When anyone mentioned herbs and spices my first thought was – are these things really necessary? When I went through all of the various spice and herbs jars in my inherited kitchen it was fairly easy to spot which ones were used and which were not. The out of date jars obviously fell into the last category.
The big thing that I discovered about herbs and spices is that when used well they can make fairly bland dishes taste great and totally change flavours in a meal.
Where to start
There are hundreds, most probably thousands, of different herbs and spices that could significantly improve the taste of food, some of them are great. The challenge of course is which ones to use and when. After seeing lots of conflicting and difficult to understand information (for me anyway) on various web sites I re-started by limited myself to these five blends: Chicken, Chinese, Italian, steak and mixed herbs. That simplified the “what to use them with” question.
How much to use?
Start by adding at least a flat teaspoonful of the appropriate blend to a dish to find out if you like it. If the taste doesn’t come through add another flat teaspoonful. Just be a bit careful not to get too carried away and always measure. Especially important with very hot spices. If you like a particular blend have a look at the list of ingredients on the jar using your magnifying glass. Try adding a bit more of one of the ingredients like Basil or Oregano for example and see what difference it makes. The great thing about cooking for one is that you can do these sort of experiments without risking the displeasure of a dinner partner. With a bit of luck you will enjoy the result and be tempted to try some other herbs and spices.
The easy way to match herbs & spices with food types
I’m sure that what you’d really like would be a simple one page spreadsheet that laid out everything in one place. I thought that too so I asked my much more experienced friends for their recommendations. As you can imagine there was some “debate” but after the help of a few beers we (them really) came up with answers. I recommend printing the Herbs and Seasoning matched to food guide and keeping it in the recipes ring binder in your kitchen.
What’s used in your kitchen?
I thought you might ask. Here’s a picture of the herbs and spices in my kitchen.
Yes this is a picture of how I actually store them. I tried wheels and racks but they always hid some jars which I ended up not using. Now there is no hiding place in my cupboard and I can see at a glance everything that I have which means lots more experimenting.
The 21 herbs and spices in the cupboard
Just in case you can’t read the labels on the jars here they are.
Basil, Cajun spice mix, Chicken seasoning, Chilli, Chinese 5 spice, Cinnamon, Coriander, Ginger, Herbs de Provence, Italian herbs, Nutmeg, Oregano, Paprika, Parsley, Pilau seasoning, Rosemary, Sage, Steak seasoning, Star Anise, Tarragon and Thyme. (More on the most frequently used are below.)
This goes with lots of things like tomatoes, chicken, spaghetti, pizza, soups, salmon, tuna and even green beans and cauliflower. Basil is often an ingredient in ready made Italian and Thai sauces. Try adding a teaspoon of Basil to any sauces or soups that are a bit bland.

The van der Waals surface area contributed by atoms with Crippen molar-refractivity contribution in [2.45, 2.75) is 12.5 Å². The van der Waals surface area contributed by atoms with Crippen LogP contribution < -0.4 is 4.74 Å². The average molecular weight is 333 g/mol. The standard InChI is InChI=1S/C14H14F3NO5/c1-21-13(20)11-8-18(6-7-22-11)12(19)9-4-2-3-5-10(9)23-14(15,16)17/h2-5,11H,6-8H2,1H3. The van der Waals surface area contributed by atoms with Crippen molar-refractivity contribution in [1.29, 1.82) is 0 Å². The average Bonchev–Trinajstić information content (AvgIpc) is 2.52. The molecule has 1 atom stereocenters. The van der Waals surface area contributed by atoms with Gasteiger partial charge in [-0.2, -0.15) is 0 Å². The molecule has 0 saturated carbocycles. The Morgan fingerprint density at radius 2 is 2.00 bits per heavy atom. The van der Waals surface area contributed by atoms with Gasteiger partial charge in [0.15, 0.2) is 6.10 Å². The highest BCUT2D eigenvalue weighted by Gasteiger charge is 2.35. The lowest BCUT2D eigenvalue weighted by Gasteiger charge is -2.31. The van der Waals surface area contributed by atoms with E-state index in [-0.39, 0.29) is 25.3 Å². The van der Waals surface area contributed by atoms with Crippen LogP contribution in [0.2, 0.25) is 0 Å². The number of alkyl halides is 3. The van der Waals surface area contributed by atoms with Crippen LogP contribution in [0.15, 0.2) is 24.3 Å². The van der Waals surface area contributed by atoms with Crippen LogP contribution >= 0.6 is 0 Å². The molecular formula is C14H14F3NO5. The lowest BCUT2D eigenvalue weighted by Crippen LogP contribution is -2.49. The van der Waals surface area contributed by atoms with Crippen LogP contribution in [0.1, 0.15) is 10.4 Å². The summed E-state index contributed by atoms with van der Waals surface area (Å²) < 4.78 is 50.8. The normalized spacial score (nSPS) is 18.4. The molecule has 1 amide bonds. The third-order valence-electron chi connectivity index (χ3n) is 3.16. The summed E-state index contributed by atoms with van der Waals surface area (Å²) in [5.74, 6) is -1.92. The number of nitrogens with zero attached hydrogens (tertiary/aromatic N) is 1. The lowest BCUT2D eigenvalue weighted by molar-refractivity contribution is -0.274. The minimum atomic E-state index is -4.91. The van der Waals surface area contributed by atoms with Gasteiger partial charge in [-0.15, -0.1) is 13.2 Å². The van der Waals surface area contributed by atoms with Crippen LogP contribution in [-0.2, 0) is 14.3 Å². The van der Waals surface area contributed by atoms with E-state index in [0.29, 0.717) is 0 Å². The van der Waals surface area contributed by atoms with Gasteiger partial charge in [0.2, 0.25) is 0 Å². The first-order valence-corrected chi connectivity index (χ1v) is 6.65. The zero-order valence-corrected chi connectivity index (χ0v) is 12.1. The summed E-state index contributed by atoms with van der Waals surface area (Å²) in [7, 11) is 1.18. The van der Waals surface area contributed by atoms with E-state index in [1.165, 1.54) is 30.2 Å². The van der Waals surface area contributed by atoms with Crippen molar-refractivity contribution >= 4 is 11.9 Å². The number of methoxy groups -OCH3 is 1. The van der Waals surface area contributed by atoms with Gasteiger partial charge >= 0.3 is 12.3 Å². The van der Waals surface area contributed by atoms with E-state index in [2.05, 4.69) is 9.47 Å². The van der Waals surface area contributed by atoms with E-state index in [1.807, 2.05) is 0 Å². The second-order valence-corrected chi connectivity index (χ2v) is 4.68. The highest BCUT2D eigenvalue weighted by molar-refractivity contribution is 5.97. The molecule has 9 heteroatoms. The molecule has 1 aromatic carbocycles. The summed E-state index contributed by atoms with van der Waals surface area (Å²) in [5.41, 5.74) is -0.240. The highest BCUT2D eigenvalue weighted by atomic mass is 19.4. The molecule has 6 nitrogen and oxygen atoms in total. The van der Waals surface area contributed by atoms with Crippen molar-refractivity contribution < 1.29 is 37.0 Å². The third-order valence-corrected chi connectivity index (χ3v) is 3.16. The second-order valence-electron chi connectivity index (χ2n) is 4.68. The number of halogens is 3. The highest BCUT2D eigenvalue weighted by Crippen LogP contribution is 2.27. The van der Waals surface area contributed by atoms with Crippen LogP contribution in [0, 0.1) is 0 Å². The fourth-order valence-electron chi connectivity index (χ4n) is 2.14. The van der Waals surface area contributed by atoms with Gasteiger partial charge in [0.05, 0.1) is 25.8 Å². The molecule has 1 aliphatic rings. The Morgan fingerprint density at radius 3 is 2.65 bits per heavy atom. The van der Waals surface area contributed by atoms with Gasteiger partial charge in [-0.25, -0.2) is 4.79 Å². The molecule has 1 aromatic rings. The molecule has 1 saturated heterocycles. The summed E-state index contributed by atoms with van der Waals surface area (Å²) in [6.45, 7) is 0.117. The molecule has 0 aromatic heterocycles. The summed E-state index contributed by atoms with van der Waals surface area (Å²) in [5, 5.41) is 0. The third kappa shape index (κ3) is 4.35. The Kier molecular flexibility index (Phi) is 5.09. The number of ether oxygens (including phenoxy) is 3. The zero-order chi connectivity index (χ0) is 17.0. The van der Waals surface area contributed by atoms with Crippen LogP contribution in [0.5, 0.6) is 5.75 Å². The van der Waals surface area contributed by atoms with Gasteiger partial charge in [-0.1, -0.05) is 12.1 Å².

This was the first mix of herbs and spices that I tried and it’s still the one I use the most. The Bart version contains: Garlic, Black Pepper, Parsley, Tarragon and Paprika. Try rubbing two teaspoons of the mix on a chicken breast with a teaspoonful of olive oil before it goes in the oven.
Chinese five spice
This blend contains: Cinnamon, Fennel, Star anise, Ginger and Cloves. It comes up in a lot in recipes for Chinese dishes and is great for spicing up stir fries that can sometimes need some stronger flavours.
Here’s another herb that is widely used in Italian dishes but is also used in Thai food and Mexican recipes such as Chilli Con Carne. It’s a fruity and slightly sweet flavour which means that it’s also used in fruit puddings and apple crumble recipes. I haven’t tried that yet but it’s on my list.
Herbs de Provence
The main ingredient in the Schwartz version is Rosemary with Savory, Thyme, Marjoram and Oregano. Works with olive oil as a baste for chicken and pork as well as adding flavour to new potatoes before roasting. I really like it in omelettes.
Many of the frequently used herbs in Italian recipes are in this mix (except Coriander). The major ingredient in the Schwartz version is Oregano along with Basil, Thyme, Parsley, Sage and Bay leafs. It goes with almost anything Italian such as Spaghetti Bolognese, tomato based pasta sauces, pizza plus omelettes and roasted veg.
You can tell that I like Italian dishes because here is another herb that goes well with tomatoes and most things Italian. Oregano is often in meat sauces and goes well with vegetables such as cabbage, beans and peas.
I must admit I alway thought that Fish was the only thing to use Parsley on. In fact it adds colour and flavour to other things too such as mash potato, omelettes, hamburgers and sausages.
I have recently discovered Pilau seasoning. Add it to rice before cooking and the end result is a slightly darker seasoned rice that goes well with Indian dishes. It also gives plain rice a taste of it’s own.
Tarragon brings flavour to chicken/poultry, soups, mushrooms, meats, seafood, green salads and vegetables. I particularly like adding it to fish.
Please send me your suggestions for improving the herbs and seasoning list as well as any great dishes that meet the easy, good and relatively quick to make criteria of My Inherited Kitchen.
You are now ready to be more creative and create your own recipes from scratch so you need to know more about ingredient quantities.